This module provides students with a critical understanding of the questions raised by the EU’s evolving social dimension.
To what extent are labour standards regulated and set at a supranational level? Should they be? What is the role of the International Labour Organisation (ILO) in setting these standards? What about other international and regional organisations, such as the Council of Europe?
Should the European Union (EU) be able to prevent Member States lowering their social standards in the search to attract enterprise and investment? Do differences in labour laws across Member States prevent free movement or lead to distortions of competition? Is ‘equality’ respected in the EU as a free standing right, or merely as instrumental to market integration?
What are the terms of the relationship between these international sources of regulation, and between them and the various national legal systems? How could ‘Brexit’ affect the relationship between EU and UK labour legislation?
This module provides students with a critical understanding of the questions raised by the EU’s evolving social dimension, focusing on the regional, supranational, and international regulation of social and equality rights and their interaction with national levels of social regulation.
Students will be introduced not only to the core areas, and regulatory techniques, of ILO, CoE, and EU labour and equality law and policy, but also to a number of important ‘flanking’ policies (e.g. aspects of EU competition law and the four fundamental freedoms, immigration law) and, where relevant, to comparative perspectives on selected national legal systems.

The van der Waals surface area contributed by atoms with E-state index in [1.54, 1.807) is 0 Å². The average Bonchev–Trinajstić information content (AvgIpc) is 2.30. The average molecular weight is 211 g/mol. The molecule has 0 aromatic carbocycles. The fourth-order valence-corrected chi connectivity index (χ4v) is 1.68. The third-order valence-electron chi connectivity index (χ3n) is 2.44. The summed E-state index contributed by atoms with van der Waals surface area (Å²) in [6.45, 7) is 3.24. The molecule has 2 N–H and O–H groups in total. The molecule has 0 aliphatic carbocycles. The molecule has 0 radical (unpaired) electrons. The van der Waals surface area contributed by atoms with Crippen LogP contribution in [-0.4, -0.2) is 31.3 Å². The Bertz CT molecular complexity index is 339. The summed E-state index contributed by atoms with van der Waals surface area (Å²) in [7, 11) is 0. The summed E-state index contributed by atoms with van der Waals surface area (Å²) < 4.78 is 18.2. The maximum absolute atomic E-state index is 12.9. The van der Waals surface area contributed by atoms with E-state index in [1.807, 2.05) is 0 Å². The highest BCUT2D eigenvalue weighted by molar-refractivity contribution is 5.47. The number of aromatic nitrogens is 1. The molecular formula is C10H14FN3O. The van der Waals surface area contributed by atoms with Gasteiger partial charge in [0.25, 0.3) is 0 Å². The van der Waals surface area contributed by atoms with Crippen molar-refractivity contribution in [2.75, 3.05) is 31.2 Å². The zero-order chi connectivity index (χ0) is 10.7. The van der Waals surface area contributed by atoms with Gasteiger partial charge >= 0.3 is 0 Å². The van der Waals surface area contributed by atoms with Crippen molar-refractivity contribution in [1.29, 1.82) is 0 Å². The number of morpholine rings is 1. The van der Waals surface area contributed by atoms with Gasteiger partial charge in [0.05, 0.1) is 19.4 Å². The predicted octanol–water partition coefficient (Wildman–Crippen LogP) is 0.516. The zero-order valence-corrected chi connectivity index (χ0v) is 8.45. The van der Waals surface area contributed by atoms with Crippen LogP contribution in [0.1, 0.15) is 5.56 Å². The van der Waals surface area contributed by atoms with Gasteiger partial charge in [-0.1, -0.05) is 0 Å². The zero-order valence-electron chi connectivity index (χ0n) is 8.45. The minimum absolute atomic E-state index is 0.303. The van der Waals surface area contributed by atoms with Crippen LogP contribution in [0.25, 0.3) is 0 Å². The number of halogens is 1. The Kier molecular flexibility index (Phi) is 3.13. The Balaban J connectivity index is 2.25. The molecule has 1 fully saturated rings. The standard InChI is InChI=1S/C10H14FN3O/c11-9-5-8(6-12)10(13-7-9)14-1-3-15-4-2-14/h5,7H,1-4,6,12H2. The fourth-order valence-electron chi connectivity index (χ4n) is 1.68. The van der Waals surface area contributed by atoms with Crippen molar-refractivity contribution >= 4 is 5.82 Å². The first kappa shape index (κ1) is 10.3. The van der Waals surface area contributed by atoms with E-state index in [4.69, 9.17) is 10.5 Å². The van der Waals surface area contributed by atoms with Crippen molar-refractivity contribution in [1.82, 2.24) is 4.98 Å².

The module will also explore the interaction between collective labour rights and internal and international trade, as well as the interinstitutional discourse developing between the EU/European Court of Justice, the Council of Europe/European Court of Human Rights/Committee of Social Rights, and the ILO/Committee of Experts in the area of social and labour rights.
Please note: this module is jointly taught with King’s College London and will run during reading weeks.
1. Supranational sources of labour regulation. Between integration and fragmentation.
2. The ILO and its Core Instruments – An Introduction
3. The Fundamental Rights Discourse – Council of Europe Instruments and Mechanisms – the EU Charter of Fundamental Rights
4. The Evolution of EU Social and Labour Law
5. Regulating the ‘European Labour Market’ – Free movement of workers and personal service providers
6. Alternative models of regulation: The interaction between ‘employment rights’ and ‘employment policy’ – De-regulation through ‘bail-outs’
7. Regulating ‘Non-standard’ Work – European and Supranational Perspectives
8. Fair and Just Working Conditions – Working Time and Pay
9. Job Security – Rights in the Context of Economic Restructuring
10. Job Security – Rights in the Context of Transfer of Undertakings
11. Equality: Concepts
12. Equality: Direct and indirect discrimination
13. Equality: The ‘New Grounds’
14. Equality: Substantive equality and Family friendly provisions
15. Equality: Pay and pensions
16. Labour and trade: The Posting of Workers
17. An incipient collective dimension: Freedom of Association, Collective Bargaining, and the Right to Strike
18. An incipient collective dimension: Freedom of Association, Collective Bargaining, and the Right to Strike
19. EU regulation of worker involvement: Rights to information and consultation and ‘Eurocorporatism’.
20. Labour rights in time of Austerity, Brexit, and the future of European Labour Law.
• Bogg et al (eds), Research Handbook on EU Labour Law (Edward Elgar 2016), or:
• Anne Davies, EU Labour Law (Edward Elgar, 2012), or:
• Catherine Barnard, EU Employment Law(OUP, 2012)
Module reading lists and other module materials will be provided via online module pages, once students have made their module selections upon enrolment.
|Credit value:||45 Credits (450 Learning Hours)|
|Other Teachers:||Keith Ewing (King’s College London)|
|Teaching Delivery:||Teaching for all LLM modules in 2020-21 will be delivered through a combination of pre-recorded and synchronous live teaching|
|Who may enrol:||LLM Students Only|
|Prerequisites:||No formal requirements, though knowledge of EU law is preferable|
|Must not be taken with:||None|
|Qualifying module for:||LLM in Public Law|
|Final Assessment:||6,000 Word Essay (100%)|